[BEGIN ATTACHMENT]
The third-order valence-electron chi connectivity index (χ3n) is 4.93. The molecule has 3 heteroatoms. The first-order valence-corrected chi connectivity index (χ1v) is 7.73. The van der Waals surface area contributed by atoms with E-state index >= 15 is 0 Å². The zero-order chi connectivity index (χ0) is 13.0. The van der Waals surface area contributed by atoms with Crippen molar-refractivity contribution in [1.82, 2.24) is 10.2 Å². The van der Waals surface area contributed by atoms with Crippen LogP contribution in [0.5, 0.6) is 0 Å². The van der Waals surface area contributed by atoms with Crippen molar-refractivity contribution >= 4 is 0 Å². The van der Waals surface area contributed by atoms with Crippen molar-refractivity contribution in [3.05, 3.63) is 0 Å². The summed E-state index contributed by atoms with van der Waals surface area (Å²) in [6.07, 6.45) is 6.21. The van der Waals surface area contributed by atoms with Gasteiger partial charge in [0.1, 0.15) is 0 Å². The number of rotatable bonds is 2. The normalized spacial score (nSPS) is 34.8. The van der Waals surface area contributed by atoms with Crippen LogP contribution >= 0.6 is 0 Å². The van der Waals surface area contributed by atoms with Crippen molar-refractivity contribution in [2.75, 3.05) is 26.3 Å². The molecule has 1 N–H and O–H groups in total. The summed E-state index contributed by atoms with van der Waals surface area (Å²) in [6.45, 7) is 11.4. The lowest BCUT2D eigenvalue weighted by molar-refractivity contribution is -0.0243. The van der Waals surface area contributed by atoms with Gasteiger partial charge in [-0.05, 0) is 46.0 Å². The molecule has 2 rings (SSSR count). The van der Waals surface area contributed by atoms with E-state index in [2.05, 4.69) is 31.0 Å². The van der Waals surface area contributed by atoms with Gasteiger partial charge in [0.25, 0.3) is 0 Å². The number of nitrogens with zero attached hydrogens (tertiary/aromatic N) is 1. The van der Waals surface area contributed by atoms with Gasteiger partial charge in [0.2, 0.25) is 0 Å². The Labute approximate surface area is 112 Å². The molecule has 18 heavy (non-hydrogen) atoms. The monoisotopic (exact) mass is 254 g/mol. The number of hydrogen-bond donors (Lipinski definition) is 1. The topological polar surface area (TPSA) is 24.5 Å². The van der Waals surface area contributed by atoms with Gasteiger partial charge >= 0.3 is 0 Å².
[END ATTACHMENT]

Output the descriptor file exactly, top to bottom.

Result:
The third-order valence-electron chi connectivity index (χ3n) is 4.93. The molecule has 3 heteroatoms. The first-order valence-corrected chi connectivity index (χ1v) is 7.73. The van der Waals surface area contributed by atoms with E-state index >= 15 is 0 Å². The zero-order chi connectivity index (χ0) is 13.0. The van der Waals surface area contributed by atoms with Crippen molar-refractivity contribution in [1.82, 2.24) is 10.2 Å². The van der Waals surface area contributed by atoms with Crippen LogP contribution in [0.5, 0.6) is 0 Å². The van der Waals surface area contributed by atoms with Crippen molar-refractivity contribution >= 4 is 0 Å². The van der Waals surface area contributed by atoms with Crippen molar-refractivity contribution in [3.05, 3.63) is 0 Å². The summed E-state index contributed by atoms with van der Waals surface area (Å²) in [6.07, 6.45) is 6.21. The van der Waals surface area contributed by atoms with Gasteiger partial charge in [0.1, 0.15) is 0 Å². The number of rotatable bonds is 2. The normalized spacial score (nSPS) is 34.8. The van der Waals surface area contributed by atoms with Crippen LogP contribution >= 0.6 is 0 Å². The van der Waals surface area contributed by atoms with Crippen molar-refractivity contribution in [2.75, 3.05) is 26.3 Å². The molecule has 1 N–H and O–H groups in total. The summed E-state index contributed by atoms with van der Waals surface area (Å²) in [6.45, 7) is 11.4. The lowest BCUT2D eigenvalue weighted by molar-refractivity contribution is -0.0243. The van der Waals surface area contributed by atoms with Gasteiger partial charge in [-0.05, 0) is 46.0 Å². The molecule has 2 rings (SSSR count). The van der Waals surface area contributed by atoms with E-state index in [2.05, 4.69) is 31.0 Å². The van der Waals surface area contributed by atoms with Gasteiger partial charge in [0.25, 0.3) is 0 Å². The number of nitrogens with zero attached hydrogens (tertiary/aromatic N) is 1. The van der Waals surface area contributed by atoms with Gasteiger partial charge in [0.2, 0.25) is 0 Å². The Labute approximate surface area is 112 Å². The molecule has 18 heavy (non-hydrogen) atoms. The monoisotopic (exact) mass is 254 g/mol. The number of hydrogen-bond donors (Lipinski definition) is 1. The topological polar surface area (TPSA) is 24.5 Å². The van der Waals surface area contributed by atoms with Gasteiger partial charge >= 0.3 is 0 Å².